Linking Learning to Careers Demonstration: Impacts 24 Months After Enrollment
Vermont Division of Vocational Rehabilitation
- LLC had a large impact on service use in the two years after youth enrolled, particularly services that LLC intended to offer (such as work-based learning experiences, assistive technology, postsecondary education, and certain preemployment transition services).
- LLC had a large positive impact on enrollment in postsecondary education, with 31 percent of LLC participants having enrolled in postsecondary education programs (compared with 22 percent of control group members).
- LLC did not affect employment for all participants within the first 24 months of program enrollment, but it did increase the likelihood of earnings among later enrollees by 11 percentage points. Factors for the lack of consistent impacts could include many youth having worked before enrollment, most youth still attending high school 24 months after enrollment, or the LLC model not being sufficiently different from usual services.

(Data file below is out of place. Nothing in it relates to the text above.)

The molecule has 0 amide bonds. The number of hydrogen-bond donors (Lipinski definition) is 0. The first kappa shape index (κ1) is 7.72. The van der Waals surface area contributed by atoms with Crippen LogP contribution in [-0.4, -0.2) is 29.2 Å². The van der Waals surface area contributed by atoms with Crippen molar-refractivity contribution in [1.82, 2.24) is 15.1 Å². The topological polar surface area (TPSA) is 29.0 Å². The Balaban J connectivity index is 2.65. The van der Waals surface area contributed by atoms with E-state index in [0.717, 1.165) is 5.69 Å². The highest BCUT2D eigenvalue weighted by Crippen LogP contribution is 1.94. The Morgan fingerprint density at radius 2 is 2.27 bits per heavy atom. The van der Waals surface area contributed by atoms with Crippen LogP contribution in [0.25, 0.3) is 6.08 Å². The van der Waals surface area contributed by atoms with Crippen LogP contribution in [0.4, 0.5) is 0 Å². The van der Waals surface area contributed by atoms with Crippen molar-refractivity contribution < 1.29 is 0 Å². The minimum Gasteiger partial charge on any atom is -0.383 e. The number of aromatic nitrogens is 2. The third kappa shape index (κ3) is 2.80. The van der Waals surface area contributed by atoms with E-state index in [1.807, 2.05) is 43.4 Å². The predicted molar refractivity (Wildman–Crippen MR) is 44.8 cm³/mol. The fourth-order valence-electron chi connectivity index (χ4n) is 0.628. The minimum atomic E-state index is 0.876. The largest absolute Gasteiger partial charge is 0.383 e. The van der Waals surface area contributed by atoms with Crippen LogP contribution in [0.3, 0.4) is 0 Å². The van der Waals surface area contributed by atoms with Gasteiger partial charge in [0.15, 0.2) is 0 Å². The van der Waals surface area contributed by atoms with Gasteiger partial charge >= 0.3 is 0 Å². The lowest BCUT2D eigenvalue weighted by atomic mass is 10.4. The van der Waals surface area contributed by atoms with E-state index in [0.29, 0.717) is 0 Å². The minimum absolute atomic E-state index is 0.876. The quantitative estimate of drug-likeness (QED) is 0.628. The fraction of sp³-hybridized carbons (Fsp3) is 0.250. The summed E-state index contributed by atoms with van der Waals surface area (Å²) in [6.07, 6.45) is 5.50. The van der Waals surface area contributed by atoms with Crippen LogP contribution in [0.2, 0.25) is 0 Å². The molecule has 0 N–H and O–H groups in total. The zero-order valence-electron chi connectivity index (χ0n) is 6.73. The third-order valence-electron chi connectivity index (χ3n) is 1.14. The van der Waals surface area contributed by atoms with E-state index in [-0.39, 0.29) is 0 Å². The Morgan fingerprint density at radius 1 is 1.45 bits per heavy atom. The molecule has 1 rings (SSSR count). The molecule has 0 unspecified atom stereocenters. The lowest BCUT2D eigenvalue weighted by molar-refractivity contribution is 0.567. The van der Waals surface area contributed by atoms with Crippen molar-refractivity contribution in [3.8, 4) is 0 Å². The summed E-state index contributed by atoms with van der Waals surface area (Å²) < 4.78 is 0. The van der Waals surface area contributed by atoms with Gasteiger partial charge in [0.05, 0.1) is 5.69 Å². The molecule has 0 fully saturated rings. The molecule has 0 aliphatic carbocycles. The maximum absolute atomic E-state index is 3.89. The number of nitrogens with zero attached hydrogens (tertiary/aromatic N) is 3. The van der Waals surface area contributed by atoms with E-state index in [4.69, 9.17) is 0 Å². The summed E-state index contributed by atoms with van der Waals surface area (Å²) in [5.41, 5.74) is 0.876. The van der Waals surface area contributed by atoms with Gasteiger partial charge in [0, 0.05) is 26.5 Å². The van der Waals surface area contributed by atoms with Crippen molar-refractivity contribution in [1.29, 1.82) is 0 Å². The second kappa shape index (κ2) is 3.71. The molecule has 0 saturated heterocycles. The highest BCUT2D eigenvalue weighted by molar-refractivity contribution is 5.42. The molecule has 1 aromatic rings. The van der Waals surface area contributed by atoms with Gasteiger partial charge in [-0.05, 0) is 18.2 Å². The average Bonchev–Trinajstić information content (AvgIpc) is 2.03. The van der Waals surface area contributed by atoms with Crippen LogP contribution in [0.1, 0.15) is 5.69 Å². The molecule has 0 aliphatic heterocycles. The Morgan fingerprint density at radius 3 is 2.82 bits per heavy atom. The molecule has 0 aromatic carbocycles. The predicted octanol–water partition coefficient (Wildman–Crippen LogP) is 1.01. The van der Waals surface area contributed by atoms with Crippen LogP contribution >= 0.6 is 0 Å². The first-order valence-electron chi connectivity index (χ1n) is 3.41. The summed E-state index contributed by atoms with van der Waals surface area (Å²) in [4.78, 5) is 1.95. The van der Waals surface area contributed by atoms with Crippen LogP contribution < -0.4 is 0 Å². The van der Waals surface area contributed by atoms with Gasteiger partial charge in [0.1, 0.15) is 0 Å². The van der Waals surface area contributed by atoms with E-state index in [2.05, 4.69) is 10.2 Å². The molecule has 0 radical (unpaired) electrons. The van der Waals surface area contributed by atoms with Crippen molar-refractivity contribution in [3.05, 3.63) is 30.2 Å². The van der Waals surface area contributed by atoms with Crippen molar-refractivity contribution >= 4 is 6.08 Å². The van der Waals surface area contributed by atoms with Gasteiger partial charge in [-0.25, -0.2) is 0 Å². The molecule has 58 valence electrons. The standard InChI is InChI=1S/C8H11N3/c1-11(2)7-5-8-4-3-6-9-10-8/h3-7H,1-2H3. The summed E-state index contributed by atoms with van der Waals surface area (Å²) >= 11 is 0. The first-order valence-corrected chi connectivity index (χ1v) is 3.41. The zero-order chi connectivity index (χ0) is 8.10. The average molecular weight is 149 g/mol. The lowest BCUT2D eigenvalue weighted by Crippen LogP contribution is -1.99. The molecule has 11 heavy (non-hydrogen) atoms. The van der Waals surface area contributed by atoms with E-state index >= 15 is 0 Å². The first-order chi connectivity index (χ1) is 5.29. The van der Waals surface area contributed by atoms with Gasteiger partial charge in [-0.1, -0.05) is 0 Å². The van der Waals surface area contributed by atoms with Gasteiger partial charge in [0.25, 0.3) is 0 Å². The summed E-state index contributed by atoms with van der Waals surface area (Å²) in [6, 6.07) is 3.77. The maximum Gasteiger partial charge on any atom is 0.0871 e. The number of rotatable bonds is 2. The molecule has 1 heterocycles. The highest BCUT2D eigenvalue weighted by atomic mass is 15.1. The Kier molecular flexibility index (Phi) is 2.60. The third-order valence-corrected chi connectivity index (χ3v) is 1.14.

The Linking Learning to Careers (LLC) program offered high school students with disabilities an individualized and targeted approach to strategically plan for their futures. The Vermont Division of Vocational Rehabilitation (DVR) designed LLC to build on its usual services for high school students to emphasize unpaid and paid work-based learning experiences (WBLEs) in integrated environments, college exploration and coursework opportunities at the Community College of Vermont, team-based guidance and support from DVR staff, dedicated support for assistive technology, and additional transportation funding. To support a rigorous evaluation, DVR relied on a randomized controlled trial design, recruiting 803 participants to participate. This report presents evidence on LLC’s impacts up to two years after students enrolled in the program. The demonstration had impacts on services and education that were consistent with the LLC model and findings from the implementation evaluation. However, the program did not have consistent impacts on employment.